After Sept. 11, 2001, 618 veterans who served in a combat zone were compared to 2,099 health care workers (HCWs) who worked during the COVID-19 pandemic.
The veterans and the HCWs both had similar levels of “potential moral injury,” with 46.1 percent of veterans and 50.7 percent of HCWs reporting PMI.
PMI, defined as a strong cognitive and emotional response to events that violate a person’s moral or ethical code, was divided into two categories: other-induced and self-induced.
Women, race, enlisted vs. officer status, post-battle traumatic experiences, and COVID-19 exposure were all linked to both types. Age, race, working in a high COVID-19 risk setting, and reporting COVID-19 exposure were also linked to both types.
In both samples, PMI was associated with significantly higher depressive symptoms and lower quality of life, as well as higher rates of burnout among HCWs.
“The most common examples of PMI we saw were individuals being expected to do things that made them feel unsure about their participation,” said Keith Meador, MD, ThM, MPH, professor of Psychiatry and Health Policy, director of the Vanderbilt Center for Biomedical Ethics and Society, and author of the report published in the Journal of General Internal Medicine.
Due to the complexities of the ongoing pandemic, “in the context of health care, this may manifest as being unable to provide the level of care desired.” As a result, HCWs were vulnerable to the consequences of potential moral injury and lower mental health quality, as seen in post-9/11 veterans. “
Meador has collaborated with colleagues to identify potential areas for improvement in the mental health of HCWs. Collaboration between chaplains and mental health providers is one area that has shown promising results.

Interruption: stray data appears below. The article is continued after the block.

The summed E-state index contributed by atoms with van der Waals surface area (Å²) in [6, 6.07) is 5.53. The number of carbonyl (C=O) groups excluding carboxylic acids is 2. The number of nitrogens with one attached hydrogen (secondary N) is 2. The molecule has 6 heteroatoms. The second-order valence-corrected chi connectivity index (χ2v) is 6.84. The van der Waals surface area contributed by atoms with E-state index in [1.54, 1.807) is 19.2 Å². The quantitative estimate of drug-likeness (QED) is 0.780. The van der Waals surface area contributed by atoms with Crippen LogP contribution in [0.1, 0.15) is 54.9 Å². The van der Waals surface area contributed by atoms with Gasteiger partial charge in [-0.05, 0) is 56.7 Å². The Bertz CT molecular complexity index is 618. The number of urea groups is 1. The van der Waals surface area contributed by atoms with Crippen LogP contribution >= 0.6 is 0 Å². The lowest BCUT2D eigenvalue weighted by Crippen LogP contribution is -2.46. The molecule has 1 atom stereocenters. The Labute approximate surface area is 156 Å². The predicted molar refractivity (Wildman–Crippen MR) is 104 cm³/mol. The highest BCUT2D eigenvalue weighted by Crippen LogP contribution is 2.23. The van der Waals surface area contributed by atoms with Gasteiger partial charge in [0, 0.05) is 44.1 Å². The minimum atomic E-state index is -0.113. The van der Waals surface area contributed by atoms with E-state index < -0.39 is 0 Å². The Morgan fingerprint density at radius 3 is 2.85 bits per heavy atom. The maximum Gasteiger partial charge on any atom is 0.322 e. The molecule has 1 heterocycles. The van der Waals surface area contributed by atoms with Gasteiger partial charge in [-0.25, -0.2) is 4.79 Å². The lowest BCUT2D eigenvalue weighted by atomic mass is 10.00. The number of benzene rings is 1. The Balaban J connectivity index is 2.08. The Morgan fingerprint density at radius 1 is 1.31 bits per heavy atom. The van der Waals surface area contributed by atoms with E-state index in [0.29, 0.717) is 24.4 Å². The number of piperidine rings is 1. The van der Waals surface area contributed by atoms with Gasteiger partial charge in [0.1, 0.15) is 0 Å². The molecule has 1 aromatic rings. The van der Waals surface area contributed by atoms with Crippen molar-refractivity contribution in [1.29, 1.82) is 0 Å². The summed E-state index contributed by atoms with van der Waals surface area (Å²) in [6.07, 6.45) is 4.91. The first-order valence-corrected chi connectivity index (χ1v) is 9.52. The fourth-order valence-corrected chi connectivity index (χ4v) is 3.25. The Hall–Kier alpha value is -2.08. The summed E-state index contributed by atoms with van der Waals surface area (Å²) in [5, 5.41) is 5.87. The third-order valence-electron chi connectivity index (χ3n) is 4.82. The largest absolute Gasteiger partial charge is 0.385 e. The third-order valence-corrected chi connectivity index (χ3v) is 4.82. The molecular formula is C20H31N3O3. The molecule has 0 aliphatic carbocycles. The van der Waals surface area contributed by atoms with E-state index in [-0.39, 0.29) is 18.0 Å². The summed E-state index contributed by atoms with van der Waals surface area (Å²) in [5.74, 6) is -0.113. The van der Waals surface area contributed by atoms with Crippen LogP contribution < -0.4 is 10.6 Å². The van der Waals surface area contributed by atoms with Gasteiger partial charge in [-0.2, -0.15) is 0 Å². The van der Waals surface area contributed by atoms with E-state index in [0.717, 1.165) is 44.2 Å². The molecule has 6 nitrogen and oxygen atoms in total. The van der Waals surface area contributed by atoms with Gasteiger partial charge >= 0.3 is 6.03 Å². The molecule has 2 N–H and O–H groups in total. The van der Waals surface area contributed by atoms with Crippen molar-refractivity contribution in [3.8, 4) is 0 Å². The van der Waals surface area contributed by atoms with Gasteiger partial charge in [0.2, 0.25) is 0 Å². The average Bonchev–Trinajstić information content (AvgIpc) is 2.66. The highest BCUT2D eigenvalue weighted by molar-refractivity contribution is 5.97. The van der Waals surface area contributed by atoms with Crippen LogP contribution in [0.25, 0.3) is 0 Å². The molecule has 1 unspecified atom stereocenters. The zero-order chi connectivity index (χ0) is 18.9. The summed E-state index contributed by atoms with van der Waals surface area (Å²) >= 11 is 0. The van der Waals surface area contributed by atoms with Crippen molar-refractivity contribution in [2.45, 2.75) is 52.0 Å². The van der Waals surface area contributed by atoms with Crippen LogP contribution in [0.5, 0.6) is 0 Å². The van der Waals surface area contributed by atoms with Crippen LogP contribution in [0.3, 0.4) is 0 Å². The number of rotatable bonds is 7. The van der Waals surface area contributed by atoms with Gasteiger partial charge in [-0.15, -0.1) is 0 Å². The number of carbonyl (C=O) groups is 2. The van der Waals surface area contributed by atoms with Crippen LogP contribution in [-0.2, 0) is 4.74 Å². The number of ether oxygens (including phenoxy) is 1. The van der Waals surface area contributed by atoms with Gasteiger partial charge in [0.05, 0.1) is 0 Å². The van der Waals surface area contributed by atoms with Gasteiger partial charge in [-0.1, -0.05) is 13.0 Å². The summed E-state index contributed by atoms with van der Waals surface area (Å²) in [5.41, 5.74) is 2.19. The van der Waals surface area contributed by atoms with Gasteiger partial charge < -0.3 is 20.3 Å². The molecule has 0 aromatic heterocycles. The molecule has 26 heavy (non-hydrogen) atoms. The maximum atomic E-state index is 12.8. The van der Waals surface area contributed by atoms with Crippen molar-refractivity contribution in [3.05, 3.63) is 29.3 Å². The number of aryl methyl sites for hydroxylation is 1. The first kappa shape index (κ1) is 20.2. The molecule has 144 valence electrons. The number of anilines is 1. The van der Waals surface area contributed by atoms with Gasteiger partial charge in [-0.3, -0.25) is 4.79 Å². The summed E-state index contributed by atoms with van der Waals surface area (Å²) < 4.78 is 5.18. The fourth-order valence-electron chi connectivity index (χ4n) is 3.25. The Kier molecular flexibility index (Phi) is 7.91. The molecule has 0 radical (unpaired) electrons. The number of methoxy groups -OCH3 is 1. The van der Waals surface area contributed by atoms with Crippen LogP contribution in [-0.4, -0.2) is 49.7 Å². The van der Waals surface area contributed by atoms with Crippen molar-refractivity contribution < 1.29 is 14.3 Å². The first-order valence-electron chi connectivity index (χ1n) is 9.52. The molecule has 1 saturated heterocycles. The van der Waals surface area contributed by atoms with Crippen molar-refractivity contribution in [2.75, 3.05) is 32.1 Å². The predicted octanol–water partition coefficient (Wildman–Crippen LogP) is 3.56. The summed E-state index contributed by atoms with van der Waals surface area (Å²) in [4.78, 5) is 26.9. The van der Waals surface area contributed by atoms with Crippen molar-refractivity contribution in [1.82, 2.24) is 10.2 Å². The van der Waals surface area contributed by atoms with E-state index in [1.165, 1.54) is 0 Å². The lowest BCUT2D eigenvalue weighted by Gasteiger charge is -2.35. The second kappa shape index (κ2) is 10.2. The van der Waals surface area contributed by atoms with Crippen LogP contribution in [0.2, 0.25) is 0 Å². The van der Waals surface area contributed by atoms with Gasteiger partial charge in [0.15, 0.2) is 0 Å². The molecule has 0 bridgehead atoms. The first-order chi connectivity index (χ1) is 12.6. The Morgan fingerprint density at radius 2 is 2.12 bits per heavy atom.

Meador’s work has primarily focused on preparing chaplains to be knowledgeable and aware of PMI in health care and military settings. People often begin to question their sense of self on the front lines of both hospitals and wars.
Even if a person doesn’t believe in God, they often ask chaplains about how their professional identity and sense of purpose work together.
Meador, along with Jason Nieuwsma, Ph.D., adjunct associate professor in the Practice of Integrative Chaplaincy at Vanderbilt Divinity School and associate professor in the Department of Psychiatry and Behavioral Sciences at Duke University Medical Center, and the paper’s first author, have established a Doctor of Ministry program at Vanderbilt that trains chaplains in evidence-based practices to care for people with PMI.
“These findings send a clear message about how stressful the last few years have been for our healthcare workers and the importance of mindfulness in dealing with those issues in order to best support them,” Meador said.
We’re working to alleviate moral suffering and increase resilience. In order to support healthcare workers, we must use a variety of preventative and primary interventions. “